I love the fall! Crisp bright days and chilly nights make me happy. It's also a time of expectancy, when we look forward to reaping the fruits of our hard work. While farmers are bringing in their harvests, ArtWorks for Freedom is also enjoying watching how ideas we have nurtured over time are growing into strong, life-producing activities
Our participatory art project The Golden Doors to Freedom attracts new, growing audiences to the conversation around human trafficking. Even those who are familiar with the issue become moved in a whole new way when they become "artists" themselves, creating messages of hope, inspiration and awareness through the Golden Door. Below, you'll see some great photos from our latest initiative with the Women in Homeland Security.
We are also celebrating a growing young leader in welcoming Betsy Bramon as our new Board Chair. Betsy has served on our Board since the beginning, and we're delighted that she's bringing her creativity, enthusiasm and commitment to this position. There is a special feature about Betsy below, highlighting her work on human rights, gender issues and human trafficking abroad and in the U.S. As she steps into her new role, we want to thank outgoing Board Chair Beth Ruoff for her service over the past five years.
We know the fight to end human trafficking requires a long-term commitment and adaptability to ever-changing realities. As we continue to grow, we thank you for being there to evolve alongside us. Together, we can grow stronger and more effective than ever in our efforts to prevent human trafficking.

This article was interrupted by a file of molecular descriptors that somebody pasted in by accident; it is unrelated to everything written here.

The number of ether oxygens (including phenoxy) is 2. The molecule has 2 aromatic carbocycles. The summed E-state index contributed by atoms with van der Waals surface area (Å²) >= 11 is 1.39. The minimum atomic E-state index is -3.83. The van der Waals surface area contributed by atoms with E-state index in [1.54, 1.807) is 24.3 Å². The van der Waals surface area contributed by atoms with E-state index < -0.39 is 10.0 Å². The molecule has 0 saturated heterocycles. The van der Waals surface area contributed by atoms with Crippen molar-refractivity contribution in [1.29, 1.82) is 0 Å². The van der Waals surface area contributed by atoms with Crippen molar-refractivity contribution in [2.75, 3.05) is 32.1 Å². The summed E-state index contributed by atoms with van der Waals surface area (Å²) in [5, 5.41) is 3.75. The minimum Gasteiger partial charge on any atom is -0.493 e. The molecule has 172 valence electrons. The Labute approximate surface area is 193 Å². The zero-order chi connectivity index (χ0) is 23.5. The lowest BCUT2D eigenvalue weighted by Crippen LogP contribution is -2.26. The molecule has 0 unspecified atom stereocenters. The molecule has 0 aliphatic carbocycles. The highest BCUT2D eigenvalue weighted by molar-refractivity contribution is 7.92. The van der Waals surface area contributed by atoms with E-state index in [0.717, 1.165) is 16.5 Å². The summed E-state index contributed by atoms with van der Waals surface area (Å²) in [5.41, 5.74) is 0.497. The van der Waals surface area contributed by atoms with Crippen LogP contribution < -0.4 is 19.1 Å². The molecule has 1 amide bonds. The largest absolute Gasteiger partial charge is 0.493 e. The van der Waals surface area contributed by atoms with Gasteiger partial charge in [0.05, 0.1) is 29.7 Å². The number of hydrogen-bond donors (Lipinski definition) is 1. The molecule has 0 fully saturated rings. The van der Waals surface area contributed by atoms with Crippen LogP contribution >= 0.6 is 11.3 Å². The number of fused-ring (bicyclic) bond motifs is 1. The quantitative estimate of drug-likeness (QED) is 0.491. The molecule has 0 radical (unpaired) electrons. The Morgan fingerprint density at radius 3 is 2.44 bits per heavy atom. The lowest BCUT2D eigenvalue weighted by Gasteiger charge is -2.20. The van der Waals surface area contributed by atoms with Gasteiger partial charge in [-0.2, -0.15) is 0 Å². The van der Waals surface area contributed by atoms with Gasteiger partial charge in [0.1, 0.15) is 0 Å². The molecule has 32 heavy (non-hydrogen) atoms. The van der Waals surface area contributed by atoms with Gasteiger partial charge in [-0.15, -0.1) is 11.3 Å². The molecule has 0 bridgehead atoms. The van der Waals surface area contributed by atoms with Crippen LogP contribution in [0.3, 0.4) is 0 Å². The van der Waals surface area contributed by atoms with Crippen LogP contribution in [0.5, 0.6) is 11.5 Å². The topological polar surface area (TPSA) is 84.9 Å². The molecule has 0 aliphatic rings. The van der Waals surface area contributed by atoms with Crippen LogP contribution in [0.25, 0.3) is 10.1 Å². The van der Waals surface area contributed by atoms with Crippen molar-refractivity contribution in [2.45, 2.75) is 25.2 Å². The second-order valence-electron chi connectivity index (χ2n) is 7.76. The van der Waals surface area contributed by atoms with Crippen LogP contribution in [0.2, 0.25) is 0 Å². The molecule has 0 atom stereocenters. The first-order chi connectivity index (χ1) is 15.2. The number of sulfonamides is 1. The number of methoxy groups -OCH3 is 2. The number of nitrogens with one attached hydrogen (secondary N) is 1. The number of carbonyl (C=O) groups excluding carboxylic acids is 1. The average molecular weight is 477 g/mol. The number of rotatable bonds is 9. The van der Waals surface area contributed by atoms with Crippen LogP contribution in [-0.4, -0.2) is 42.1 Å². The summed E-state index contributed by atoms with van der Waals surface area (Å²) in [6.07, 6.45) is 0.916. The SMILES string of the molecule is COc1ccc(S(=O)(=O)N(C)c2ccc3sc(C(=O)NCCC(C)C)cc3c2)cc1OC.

Our Artistic Director and President Kay Chernush and Executive Director Michele Clark shared about the origins of The Golden Doors to Freedom project as well as ArtWorks' overall mission. Guests had the opportunity to decorate the door with precious gold and silver leaf and write messages of hope and inspiration to survivors.
One participant, who organized a church human trafficking prevention project, remarked, "Your group's efforts communicate powerfully in a unique way to bring awareness to the issue and to build advocacy for our brothers and sisters in need."
"Being a part of the art-making process gives the public a chance to look at this issue from a different perspective," said Kay. "Art helps people see through a different lens, and in the process, learn something new about themselves and about human trafficking."
Betsy Bramon, ArtWorks for Freedom Board Chair (left) discussing the Golden Door
Click HERE to see more photos from our afternoon with WHS. If you would like information on how to bring The Golden Doors to Freedom to your community event, please contact Kay at email@example.com.
MEET OUR NEW BOARD CHAIR
BETSY BRAMON is a dedicated human rights advocate with 10 years of international experience working in civil society, government and community activism. Her expertise in human rights focuses on internet freedom and human rights online, women’s empowerment, gender-based violence, forced labor, human trafficking and modern slavery. ArtWorks for Freedom has benefited from Betsy's passion and commitment for human rights since our founding, and we are thrilled to introduce her as the new Chair of our Board of Directors.
Get to know Betsy and her passion for ensuring equal rights for marginalized people worldwide.
Why did you get involved in the fight against human trafficking?
This is a great question! It's hard to know what exactly brought me to the issue, but I do know that a family rooted in service and a strong personal interest in equality and social movements has been a big part of me since I was a child. As a girl, I read everything I could about historical slavery, especially the stories of Sojourner Truth and Harriet Tubman. I was captivated by the models they gave me of women leading with great conviction, fearlessness, grit, integrity and tenacity of the highest degree. I carried those stories with me as I grew older and began to explore women's movements and broader human rights issues. In human trafficking, I saw such an intersection of these issues. I followed my questions initially to Amsterdam, and it was there that I first worked with survivors of trafficking, people in prostitution, formerly homeless women, refugees and others who faced extreme hardship and vulnerability to trafficking.